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Competent Jiujiang melds past, present

By Mable-Ann Chang | China Daily | Updated: 2018-08-06 08:36
Freighters and cruise ships sail on the waters of the Yangtze River in Yichang, Central China's Hubei province. [Photo/VCG]

After strapping on a bright-orange life jacket and stepping onto a boat, I finally came face to face with the highly discussed Yangtze River - the longest river in Asia.

Staring out across the choppy water, the ongoing infrastructure development along Jiujiang's section of the river becomes apparent.

A representative of the Comprehensive Protection Bureau of the Yangtze River, who was on board, spoke proudly of how illegal ports on the river have given way to environmental protection efforts.

The passion evident in the voices of locals as they speak of the river highlights how vital the river is to their society and lives.

Having been invited on a reporting tour to review the progress of the Yangtze River Economic Belt, with Jiujiang being my second stop, the day proved to be an impressive one. Jiujiang, Jiangxi province, is a city that shows off the simultaneous development of many sectors, from infrastructure and tourism to environmental initiatives - comprehensive growth that few cities have been able to accomplish.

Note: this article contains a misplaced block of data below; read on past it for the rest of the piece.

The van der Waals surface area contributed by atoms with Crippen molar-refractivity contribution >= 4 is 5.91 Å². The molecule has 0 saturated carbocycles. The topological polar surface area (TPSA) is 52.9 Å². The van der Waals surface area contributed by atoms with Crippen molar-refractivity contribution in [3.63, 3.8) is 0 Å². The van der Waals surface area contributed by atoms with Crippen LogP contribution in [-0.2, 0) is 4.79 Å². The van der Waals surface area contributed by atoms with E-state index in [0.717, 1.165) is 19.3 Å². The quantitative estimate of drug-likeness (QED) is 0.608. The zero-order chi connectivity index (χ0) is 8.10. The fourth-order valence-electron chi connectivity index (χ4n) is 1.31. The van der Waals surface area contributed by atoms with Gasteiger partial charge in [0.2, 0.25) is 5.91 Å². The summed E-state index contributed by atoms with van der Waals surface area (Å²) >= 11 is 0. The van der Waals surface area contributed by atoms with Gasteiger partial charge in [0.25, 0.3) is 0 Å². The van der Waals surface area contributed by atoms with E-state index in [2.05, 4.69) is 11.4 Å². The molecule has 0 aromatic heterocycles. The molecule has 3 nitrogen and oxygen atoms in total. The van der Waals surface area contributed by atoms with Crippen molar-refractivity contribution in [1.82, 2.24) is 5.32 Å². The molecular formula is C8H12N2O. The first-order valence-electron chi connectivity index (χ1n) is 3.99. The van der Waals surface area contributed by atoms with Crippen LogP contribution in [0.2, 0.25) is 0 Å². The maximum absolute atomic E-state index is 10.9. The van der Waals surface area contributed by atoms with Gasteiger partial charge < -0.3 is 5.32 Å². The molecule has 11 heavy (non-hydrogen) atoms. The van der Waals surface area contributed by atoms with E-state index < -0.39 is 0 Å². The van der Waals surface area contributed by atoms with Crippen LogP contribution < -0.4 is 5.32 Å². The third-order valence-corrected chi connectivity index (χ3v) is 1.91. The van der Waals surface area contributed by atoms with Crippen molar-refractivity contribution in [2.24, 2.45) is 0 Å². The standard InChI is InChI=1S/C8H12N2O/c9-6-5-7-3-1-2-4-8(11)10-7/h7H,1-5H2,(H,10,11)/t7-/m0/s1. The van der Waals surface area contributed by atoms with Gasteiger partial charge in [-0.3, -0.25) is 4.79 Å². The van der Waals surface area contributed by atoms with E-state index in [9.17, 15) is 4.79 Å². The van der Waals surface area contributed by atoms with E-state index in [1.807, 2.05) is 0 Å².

While the morning was spent understanding Jiujiang's infrastructure development, the afternoon was left for learning about Jiujiang's culture and what attracts visitors to the city. It has become a popular tourism destination along the Yangtze in recent years.

While keeping up with developments, the city appears to have remembered its roots and has in fact placed special emphasis on keeping traditional culture alive. Upon visiting the Pipa Pavilion and Xunyang Tower, as well as listening to performances of the pipa - a traditional Chinese four-stringed instrument - and watching tea ceremonies, I was amazed to see several young people milling about.

Many were enjoying the day with family members, but what surprised me most was how young people were actively taking part in learning about their heritage.

The pipa players appeared to be students, and I even saw several young couples strolling hand in hand while examining exhibitions.

This struck me as a remarkable display of how government initiatives in preserving ancient culture have been successful.

In many countries around the world, teenagers frequent mindless shopping malls and amusement parks on Sunday afternoons, despite government programs attempting to convince them otherwise.

Jiujiang's across-the-board development, as well as the way it has maintained traditional culture in society, is enviable.

It makes me think that many cities around the world could really learn from the evident competence in city management that Jiujiang has achieved.

Contact the writer at changyian@chinadaily.com.cn

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